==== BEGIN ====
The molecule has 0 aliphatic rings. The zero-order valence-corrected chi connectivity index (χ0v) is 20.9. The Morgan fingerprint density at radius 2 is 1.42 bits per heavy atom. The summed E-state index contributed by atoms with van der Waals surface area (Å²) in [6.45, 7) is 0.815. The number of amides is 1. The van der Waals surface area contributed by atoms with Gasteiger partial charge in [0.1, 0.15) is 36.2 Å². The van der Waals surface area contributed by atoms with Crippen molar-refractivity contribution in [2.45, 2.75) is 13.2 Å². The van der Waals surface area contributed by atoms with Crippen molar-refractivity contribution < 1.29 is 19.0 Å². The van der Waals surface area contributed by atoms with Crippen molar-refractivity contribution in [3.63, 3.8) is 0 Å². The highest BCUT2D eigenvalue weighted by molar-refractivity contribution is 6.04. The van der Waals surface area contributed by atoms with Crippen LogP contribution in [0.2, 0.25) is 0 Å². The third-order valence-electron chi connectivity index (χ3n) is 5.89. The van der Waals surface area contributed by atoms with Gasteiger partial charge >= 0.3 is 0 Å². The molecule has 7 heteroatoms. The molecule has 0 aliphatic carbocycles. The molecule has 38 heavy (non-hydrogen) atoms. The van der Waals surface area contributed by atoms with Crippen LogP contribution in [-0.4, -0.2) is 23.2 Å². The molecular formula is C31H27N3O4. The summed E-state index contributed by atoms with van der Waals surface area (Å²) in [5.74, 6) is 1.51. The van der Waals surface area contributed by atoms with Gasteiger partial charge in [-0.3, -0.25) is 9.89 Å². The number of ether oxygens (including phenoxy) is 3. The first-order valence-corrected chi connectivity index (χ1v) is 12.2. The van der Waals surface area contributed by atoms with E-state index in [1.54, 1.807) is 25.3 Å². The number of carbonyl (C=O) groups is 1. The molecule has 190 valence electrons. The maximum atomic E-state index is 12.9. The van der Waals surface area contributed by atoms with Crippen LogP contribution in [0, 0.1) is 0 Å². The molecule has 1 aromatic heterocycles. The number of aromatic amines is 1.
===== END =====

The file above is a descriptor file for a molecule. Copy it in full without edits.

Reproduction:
The molecule has 0 aliphatic rings. The zero-order valence-corrected chi connectivity index (χ0v) is 20.9. The Morgan fingerprint density at radius 2 is 1.42 bits per heavy atom. The summed E-state index contributed by atoms with van der Waals surface area (Å²) in [6.45, 7) is 0.815. The number of amides is 1. The van der Waals surface area contributed by atoms with Gasteiger partial charge in [0.1, 0.15) is 36.2 Å². The van der Waals surface area contributed by atoms with Crippen molar-refractivity contribution in [2.45, 2.75) is 13.2 Å². The van der Waals surface area contributed by atoms with Crippen molar-refractivity contribution < 1.29 is 19.0 Å². The van der Waals surface area contributed by atoms with Crippen molar-refractivity contribution in [3.63, 3.8) is 0 Å². The highest BCUT2D eigenvalue weighted by molar-refractivity contribution is 6.04. The van der Waals surface area contributed by atoms with Crippen LogP contribution in [0.2, 0.25) is 0 Å². The third-order valence-electron chi connectivity index (χ3n) is 5.89. The van der Waals surface area contributed by atoms with Gasteiger partial charge >= 0.3 is 0 Å². The molecule has 7 heteroatoms. The molecule has 0 aliphatic carbocycles. The molecule has 38 heavy (non-hydrogen) atoms. The van der Waals surface area contributed by atoms with Crippen LogP contribution in [-0.4, -0.2) is 23.2 Å². The molecular formula is C31H27N3O4. The summed E-state index contributed by atoms with van der Waals surface area (Å²) in [5.74, 6) is 1.51. The van der Waals surface area contributed by atoms with Gasteiger partial charge in [-0.3, -0.25) is 9.89 Å². The number of ether oxygens (including phenoxy) is 3. The first-order valence-corrected chi connectivity index (χ1v) is 12.2. The van der Waals surface area contributed by atoms with E-state index in [1.54, 1.807) is 25.3 Å². The number of carbonyl (C=O) groups is 1. The molecule has 190 valence electrons. The maximum atomic E-state index is 12.9. The van der Waals surface area contributed by atoms with Crippen LogP contribution in [0, 0.1) is 0 Å². The molecule has 1 aromatic heterocycles. The number of aromatic amines is 1.